More than once, I felt burned out. More than once, I wanted to rip my hair out and scream in frustration. More than once, I collapsed in a sobbing heap and just wanted to pull the earth over me.
More than once, it really goddamn sucked.
Through all of it, the things that kept me together were not great gestures. They often weren’t expensive, or expected, or even “things” at all. Simple joys- by definition- usually aren’t.
Baking and cooking (though mostly cooking recently, as baking is my job.) The meditative prep and emotional lift of good flavors and smells- and feeding someone else- can’t fail to ground me in some universal truth: that all people eat, and being one who feeds them is a gift. Back at the casino, I told my friend Karen that when life gets really frustrating, I find myself looking forward to going to work because that’s where I know there are things under my control. I remember her chuckling and nodding and saying, “That’s absolutely it… and no one else will ever understand it.”
Warm Society. As I write this, I am sitting at the bar of the Liquor Store on Belmont in SE Portland. The bartenders and kitchen staff know me here. No one is really bothering or talking to me- and sometimes that’s how I like it. All the better to write. It’s a splendid thing to, every now and then, be wrapped in the ambivalent embrace of the public and carry on my day as a spectator to theirs. Perhaps they feel the same way about mine.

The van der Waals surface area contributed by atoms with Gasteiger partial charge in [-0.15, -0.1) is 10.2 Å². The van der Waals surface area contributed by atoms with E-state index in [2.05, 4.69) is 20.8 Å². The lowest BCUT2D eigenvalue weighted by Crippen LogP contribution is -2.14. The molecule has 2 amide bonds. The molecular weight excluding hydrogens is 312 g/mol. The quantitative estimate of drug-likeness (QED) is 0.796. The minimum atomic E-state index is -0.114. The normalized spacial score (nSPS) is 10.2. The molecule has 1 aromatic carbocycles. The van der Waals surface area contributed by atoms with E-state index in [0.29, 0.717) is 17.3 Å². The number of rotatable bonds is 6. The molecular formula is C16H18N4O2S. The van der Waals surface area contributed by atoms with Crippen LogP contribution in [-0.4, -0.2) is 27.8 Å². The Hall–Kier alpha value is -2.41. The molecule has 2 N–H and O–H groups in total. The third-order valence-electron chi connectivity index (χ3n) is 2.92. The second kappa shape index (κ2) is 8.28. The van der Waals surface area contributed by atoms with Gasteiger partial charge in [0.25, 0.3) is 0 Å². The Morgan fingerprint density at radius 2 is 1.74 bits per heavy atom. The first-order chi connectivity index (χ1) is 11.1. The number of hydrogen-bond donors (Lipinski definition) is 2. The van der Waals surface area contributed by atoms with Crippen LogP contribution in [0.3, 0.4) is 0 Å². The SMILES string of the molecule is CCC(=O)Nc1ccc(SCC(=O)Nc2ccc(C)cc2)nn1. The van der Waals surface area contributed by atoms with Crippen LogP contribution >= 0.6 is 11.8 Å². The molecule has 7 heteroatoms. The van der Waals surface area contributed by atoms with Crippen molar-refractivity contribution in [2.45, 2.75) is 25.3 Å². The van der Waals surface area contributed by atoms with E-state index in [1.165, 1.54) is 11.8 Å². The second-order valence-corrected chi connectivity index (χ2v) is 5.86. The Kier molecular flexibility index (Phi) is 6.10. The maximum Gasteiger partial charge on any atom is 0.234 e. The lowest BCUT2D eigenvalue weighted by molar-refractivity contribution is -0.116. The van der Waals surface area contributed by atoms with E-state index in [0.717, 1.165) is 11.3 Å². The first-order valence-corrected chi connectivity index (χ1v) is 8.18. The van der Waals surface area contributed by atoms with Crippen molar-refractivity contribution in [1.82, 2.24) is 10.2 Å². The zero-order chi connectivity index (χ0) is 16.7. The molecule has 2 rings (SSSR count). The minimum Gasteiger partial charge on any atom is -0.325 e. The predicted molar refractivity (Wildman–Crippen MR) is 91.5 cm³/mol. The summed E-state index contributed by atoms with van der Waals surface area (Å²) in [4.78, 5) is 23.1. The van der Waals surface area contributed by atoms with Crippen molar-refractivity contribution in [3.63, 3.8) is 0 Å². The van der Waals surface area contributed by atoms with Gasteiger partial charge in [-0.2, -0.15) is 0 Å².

Books. I read and reread my favorites, the ones that inspire and make me smile. Certain stories wrap me in their lessons and words, reminding me that there is still hope in the world. There are always heroes, and who knows where they will come from- but when I read these books, I feel for a moment that I can be one.
Exercise. It does more than keep me healthy, it makes me feel ALIVE. It forces my body out of torpor, and so forces my brain to quell whatever it is that’s bothering me for the time being. With the sun on my face, weight in my hands, and sweat pouring, my mind can move in different directions. All of my best ideas come to me when I am exercising- it’s one of the few times I can go completely, perfectly blank.
Calls from old mentors and friends.
A good book and hot tea on a rainy day.
A smiles from the old lady you helped at the grocery store.
HELPING that lady at the grocery store.
Whatever you feel like are your rocks in the stream, your anchors on reality- they are wherever you find them.